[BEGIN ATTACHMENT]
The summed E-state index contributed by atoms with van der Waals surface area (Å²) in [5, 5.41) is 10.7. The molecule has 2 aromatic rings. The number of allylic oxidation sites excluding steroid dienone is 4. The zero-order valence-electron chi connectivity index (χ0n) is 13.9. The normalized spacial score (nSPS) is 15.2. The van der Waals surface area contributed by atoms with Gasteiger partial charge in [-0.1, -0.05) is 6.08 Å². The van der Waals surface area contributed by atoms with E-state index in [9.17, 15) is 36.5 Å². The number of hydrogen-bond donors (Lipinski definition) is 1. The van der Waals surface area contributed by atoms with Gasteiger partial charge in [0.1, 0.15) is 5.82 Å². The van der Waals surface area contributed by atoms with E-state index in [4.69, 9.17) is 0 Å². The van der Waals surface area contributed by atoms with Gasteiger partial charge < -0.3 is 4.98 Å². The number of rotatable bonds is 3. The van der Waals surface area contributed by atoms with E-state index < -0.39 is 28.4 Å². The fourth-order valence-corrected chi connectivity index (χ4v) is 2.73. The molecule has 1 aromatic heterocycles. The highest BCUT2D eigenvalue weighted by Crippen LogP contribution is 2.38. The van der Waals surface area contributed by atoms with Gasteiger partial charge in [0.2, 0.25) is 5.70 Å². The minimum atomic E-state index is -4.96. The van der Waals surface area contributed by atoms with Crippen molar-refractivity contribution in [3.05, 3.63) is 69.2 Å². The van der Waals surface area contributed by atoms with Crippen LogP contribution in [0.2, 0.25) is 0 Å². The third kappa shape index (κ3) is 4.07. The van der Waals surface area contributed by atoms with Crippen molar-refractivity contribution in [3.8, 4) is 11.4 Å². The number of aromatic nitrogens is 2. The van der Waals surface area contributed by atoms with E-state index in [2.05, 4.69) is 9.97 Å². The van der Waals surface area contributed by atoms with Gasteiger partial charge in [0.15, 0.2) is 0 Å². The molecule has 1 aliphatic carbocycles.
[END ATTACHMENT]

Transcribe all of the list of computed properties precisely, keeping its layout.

The summed E-state index contributed by atoms with van der Waals surface area (Å²) in [5, 5.41) is 10.7. The molecule has 2 aromatic rings. The number of allylic oxidation sites excluding steroid dienone is 4. The zero-order valence-electron chi connectivity index (χ0n) is 13.9. The normalized spacial score (nSPS) is 15.2. The van der Waals surface area contributed by atoms with Gasteiger partial charge in [-0.1, -0.05) is 6.08 Å². The van der Waals surface area contributed by atoms with E-state index in [9.17, 15) is 36.5 Å². The number of hydrogen-bond donors (Lipinski definition) is 1. The van der Waals surface area contributed by atoms with Gasteiger partial charge in [0.1, 0.15) is 5.82 Å². The van der Waals surface area contributed by atoms with E-state index in [4.69, 9.17) is 0 Å². The van der Waals surface area contributed by atoms with Gasteiger partial charge < -0.3 is 4.98 Å². The number of rotatable bonds is 3. The van der Waals surface area contributed by atoms with E-state index < -0.39 is 28.4 Å². The fourth-order valence-corrected chi connectivity index (χ4v) is 2.73. The molecule has 1 aromatic heterocycles. The highest BCUT2D eigenvalue weighted by Crippen LogP contribution is 2.38. The van der Waals surface area contributed by atoms with Gasteiger partial charge in [0.2, 0.25) is 5.70 Å². The minimum atomic E-state index is -4.96. The van der Waals surface area contributed by atoms with Crippen molar-refractivity contribution in [3.05, 3.63) is 69.2 Å². The van der Waals surface area contributed by atoms with Crippen LogP contribution in [0.2, 0.25) is 0 Å². The third kappa shape index (κ3) is 4.07. The van der Waals surface area contributed by atoms with Crippen molar-refractivity contribution in [3.8, 4) is 11.4 Å². The number of aromatic nitrogens is 2. The van der Waals surface area contributed by atoms with E-state index in [2.05, 4.69) is 9.97 Å². The van der Waals surface area contributed by atoms with Gasteiger partial charge in [0.15, 0.2) is 0 Å². The molecule has 1 aliphatic carbocycles.